When the news reached Robert in Africa he wrote to his parents at once: "I have just received letters from Miss Smith. The whole scene is changed. I have now reason to believe that God will make her path plain to Africa. This, I trust, will be soon, for a missionary without a wife in this country is like a boat with one oar."

Mary Smith lost no time in preparing to go to her lover. The wedding, of course, would take place in Africa. It was out of the question for Robert to come for his bride. It was a hard journey for a young girl to take all alone, and there was some delay in securing her passage; but at length, on September 7, 1819, she boarded the "British Colony" and sailed for the Cape in the care of a minister of the Dutch Church and his wife.

Be it not thought that her going cost her no sorrow. Eager as she was to be at work with Robert in Africa, the anguish of parting with father and mother and brothers was almost unbearable.

Meanwhile in Africa, Robert was being put to another sore test. Early in 1819, Dr. Philip and Mr. John Campbell arrived from London to inspect the various stations, and begged Moffat to make the tour with them. They needed his help, but it would take nearly a year and prevent his meeting his betrothed when she landed in Africa. Was it his duty to go? Could he let strangers meet her, even though they were dear friends of his? But God had been good, and His work must be first. So he said he would go, and God accepted his spirit of sacrifice but did not exact its full payment. About midway in the journey war broke out with the Kaffirs, and the party had to turn back, bringing Moffat to Cape Town when the "British Colony" swung into port.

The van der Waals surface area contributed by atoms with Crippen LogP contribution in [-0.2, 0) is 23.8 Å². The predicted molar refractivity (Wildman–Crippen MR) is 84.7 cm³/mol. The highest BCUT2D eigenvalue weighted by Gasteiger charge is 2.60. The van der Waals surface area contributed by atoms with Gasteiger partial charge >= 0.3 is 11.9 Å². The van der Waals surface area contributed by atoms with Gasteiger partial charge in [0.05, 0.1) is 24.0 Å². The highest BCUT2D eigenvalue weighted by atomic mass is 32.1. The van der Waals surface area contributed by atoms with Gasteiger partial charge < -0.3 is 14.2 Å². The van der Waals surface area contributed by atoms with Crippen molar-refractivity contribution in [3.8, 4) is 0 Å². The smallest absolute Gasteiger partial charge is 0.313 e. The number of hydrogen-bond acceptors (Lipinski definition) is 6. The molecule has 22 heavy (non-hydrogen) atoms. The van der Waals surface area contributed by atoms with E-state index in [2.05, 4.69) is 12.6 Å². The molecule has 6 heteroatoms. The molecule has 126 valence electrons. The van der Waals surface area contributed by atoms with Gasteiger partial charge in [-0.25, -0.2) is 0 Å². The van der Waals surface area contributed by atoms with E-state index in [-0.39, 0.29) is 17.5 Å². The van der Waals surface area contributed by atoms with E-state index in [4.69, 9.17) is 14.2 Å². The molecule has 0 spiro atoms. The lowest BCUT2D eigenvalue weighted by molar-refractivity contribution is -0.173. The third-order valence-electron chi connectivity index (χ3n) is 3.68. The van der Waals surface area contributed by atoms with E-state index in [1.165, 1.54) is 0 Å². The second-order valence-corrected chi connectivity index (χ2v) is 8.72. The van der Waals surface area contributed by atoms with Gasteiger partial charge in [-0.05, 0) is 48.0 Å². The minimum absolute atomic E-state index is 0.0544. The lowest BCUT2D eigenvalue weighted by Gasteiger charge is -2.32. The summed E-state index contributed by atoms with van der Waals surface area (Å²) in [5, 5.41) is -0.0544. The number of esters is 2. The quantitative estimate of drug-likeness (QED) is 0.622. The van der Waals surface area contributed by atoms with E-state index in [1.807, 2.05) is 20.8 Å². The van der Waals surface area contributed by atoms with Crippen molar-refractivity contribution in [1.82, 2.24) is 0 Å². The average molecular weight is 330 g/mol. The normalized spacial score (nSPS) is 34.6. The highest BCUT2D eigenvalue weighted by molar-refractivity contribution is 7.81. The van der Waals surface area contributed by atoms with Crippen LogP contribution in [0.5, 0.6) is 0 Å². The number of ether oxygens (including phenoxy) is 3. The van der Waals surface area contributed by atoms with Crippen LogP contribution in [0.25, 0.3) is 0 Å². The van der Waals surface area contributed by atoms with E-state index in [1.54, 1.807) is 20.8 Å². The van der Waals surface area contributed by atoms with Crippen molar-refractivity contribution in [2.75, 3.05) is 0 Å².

Their meeting was very affecting. "My cup of happiness seems almost full," Mary Smith wrote to her parents. "I have found my dear friend all that my heart could desire, except his being almost worn out with anxiety, and his very look makes my heart ache. Our worthy friend, Melville, met me on board and conducted me to his house, where a scene took place such as I never wish to experience again. We have received each other from the Lord and are happy."

To this Robert adds in the same letter: "When the news of your beloved daughter's arrival reached me, it was to me nothing less than life from the dead. My prayers were answered, and the promises which had long been my refuge were fulfilled. Mary, my own dear Mary, is now far distant from you; but let this comfort you, that, although in a land of strangers, she is under the care of our ever-present God, and united to one who promises to be father, mother, and husband to her, and will never forget the sacrifice you have made in committing to his care your only daughter."

Three weeks later, on December 27, 1819, the long-deferred wedding took place in St. George's Church, Cape Town, Dr. Philip taking the place of the absent father, and the Melvilles opening their house for the feast. Shortly after, the young couple left in ox-wagons for their wedding journey of six hundred miles to their field.

Such was the happy ending of the romance of the Moffats. Theirs was a union truly ideal. For more than fifty years they walked hand in hand, doing God's work with a zeal that has rarely been equaled.

Through it all Mary Moffat was the truest of helpmeets. "My father never would have been the missionary he was but for her care," says their son. When God took her home, the sense of her loss overwhelmed her poor husband. "For fifty-three years I have had her to pray for me," was his first pitiful cry when he found she was gone. But what a precious gift of God she had been!

From Love Stories of Great Missionaries by Belle M. Brain. New York: Fleming H. Revell, ©1913.